If you feel more relaxed and recharged after a day at the beach or a hike in the mountains, there is a psychological reason for that. Interacting with the natural world is good not only for our bodies but for our minds and spirits too.

What ecopsychology teaches us about why we need regular interaction with the natural world.

What we know intuitively—that interacting with the great outdoors is good for us—is now supported by a robust body of research that provides evidence that contact with nature lowers stress, reduces ruminations, and lessens anxiousness. Interacting with nature also fosters creativity, produces states of calm, restores attention fatigue, and can affect pro-social and pro-environmental behaviors.

One of the areas of psychology that has contributed to our understanding of the impacts of direct contact with nature is ecopsychology. This field of study focuses on understanding the human-nature relationship. A core assumption of ecopsychology is that the outer world and our inner world are intimately connected. After all, we are nature! Whether we’re conscious of it or not, we need regular interaction with the natural world in order to thrive as individuals and as a species.  Read the full story here…

Let’s Go Fishing Launches it’s 20th Season

SPICER — Let’s Go Fishing volunteer Glen Lotthammer piloted our pontoon boat within casting distance of a dock in the belief that a fish or two might be lurking in its shade.LetsGoFishing2022

This was last Monday, and Lotthammer and his volunteer deckhands were joined on Green Lake by seven fourth-grade students from the Willmar Public Schools.

With a few deft casts, student Braylon Burwell managed to drop his slip bobber and leech rig right at the dock’s edge and BAM, down went the bobber.

Burwell soon pulled in a hefty, largemouth bass, gave it a kiss and came home with all of the bragging rights. He caught the biggest, and only, fish in our afternoon excursion with Let’s Go Fishing.

But every one of Burwell’s classmates on that pontoon reached shore wearing smiles as big as the one he had flashed when volunteer Dennis Forcier helped net the big bass.

Lotthammer and Forcier were among the many volunteers who hosted fourth-grade students from the Kennedy and Roosevelt Elementary Schools on outings on Green Lake in Spicer to start the 2022 season for the Willmar chapter of Let’s Go Fishing this past week. Four pontoons were kept busy. If all went as planned, some 220 students will have participated in the outings offered Monday, Tuesday and Thursday.

It marked the start of the 20th season for the Willmar chapter, the first and founding chapter for the non-profit organization that now includes 17 chapters across the state and into Wisconsin.

“This has become really huge, every year,” said Rick Reimer of Let’s Go Fishing’s tradition of starting its season by hosting elementary students. Reimer serves as the chapter’s president.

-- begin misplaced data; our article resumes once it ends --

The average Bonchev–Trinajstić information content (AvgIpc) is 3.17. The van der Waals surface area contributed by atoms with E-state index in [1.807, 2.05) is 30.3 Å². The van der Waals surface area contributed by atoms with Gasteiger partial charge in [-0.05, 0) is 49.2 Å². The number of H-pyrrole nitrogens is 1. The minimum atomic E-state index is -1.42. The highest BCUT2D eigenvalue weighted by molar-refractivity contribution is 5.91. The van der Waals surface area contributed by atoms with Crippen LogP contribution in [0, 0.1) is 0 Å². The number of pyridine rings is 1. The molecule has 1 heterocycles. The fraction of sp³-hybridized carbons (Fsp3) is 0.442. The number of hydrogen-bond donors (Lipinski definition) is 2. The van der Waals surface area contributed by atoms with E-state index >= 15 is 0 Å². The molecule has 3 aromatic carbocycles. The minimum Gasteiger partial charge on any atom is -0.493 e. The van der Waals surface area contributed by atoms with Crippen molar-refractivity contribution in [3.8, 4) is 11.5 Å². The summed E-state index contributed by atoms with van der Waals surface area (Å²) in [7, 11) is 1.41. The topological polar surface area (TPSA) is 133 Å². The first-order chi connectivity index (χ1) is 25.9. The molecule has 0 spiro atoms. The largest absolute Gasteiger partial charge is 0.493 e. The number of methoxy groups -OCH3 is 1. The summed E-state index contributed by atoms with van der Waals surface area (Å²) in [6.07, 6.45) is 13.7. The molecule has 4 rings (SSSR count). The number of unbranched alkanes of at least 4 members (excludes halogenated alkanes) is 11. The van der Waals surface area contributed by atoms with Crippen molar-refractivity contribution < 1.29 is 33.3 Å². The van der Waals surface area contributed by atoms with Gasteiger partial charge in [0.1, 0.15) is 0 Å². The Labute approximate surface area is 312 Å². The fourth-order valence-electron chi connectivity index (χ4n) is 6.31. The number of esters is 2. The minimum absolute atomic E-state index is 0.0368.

Read the full article here at the West Central Tribune…

Eden Prairie and Beyond Reel in Memories

Three generations of Bill Block made fishing memories together.From his wheelchair, Bill Block felt a tug on his fishing rod just below the surface of misty Lake Riley in Eden Prairie. Along with his bright yellow life jacket, Block brought on board another life-saving element — his oxygen tank — as he battled the fish thrashing left and right.

Then Block, a U.S. Navy veteran, broke into a knowing smile as he reeled in his ferocious opponent: a sunfish no bigger than his hand.

Block was 80 at the time and residing in an assisted living facility in Burnsville when he made that memorable trip in 2017. His sponsor was the Eden Prairie chapter of Let’s Go Fishing (LGF), a volunteer-run nonprofit with 17 affiliates across Minnesota and Wisconsin. The organization provides free fishing trips to seniors, hospice patients, youth and families.

Last year, the chapter provided 320 trips to more than 4,100 people.

“Can you imagine being in an assisted living facility and [having] the chance to go fishing?” said Block’s son, also named Bill Block. The elder Block’s grandson also made the Lake Riley expedition, the fifth in the line of Bill Blocks.

“Get outside in the water and the sun and the pontoon boat and it’s all set up for someone in a wheelchair. That was key,” said his son.

Having grown up fishing on lakes in McLeod and Kandiyohi counties, Block seized the opportunity to relive the joy of his youth with his family alongside him. Like so many seniors whom LGF serves, Block continued to regale facility staff with tales of the trip until he died in 2020.

Read the full article here at the Star Tribune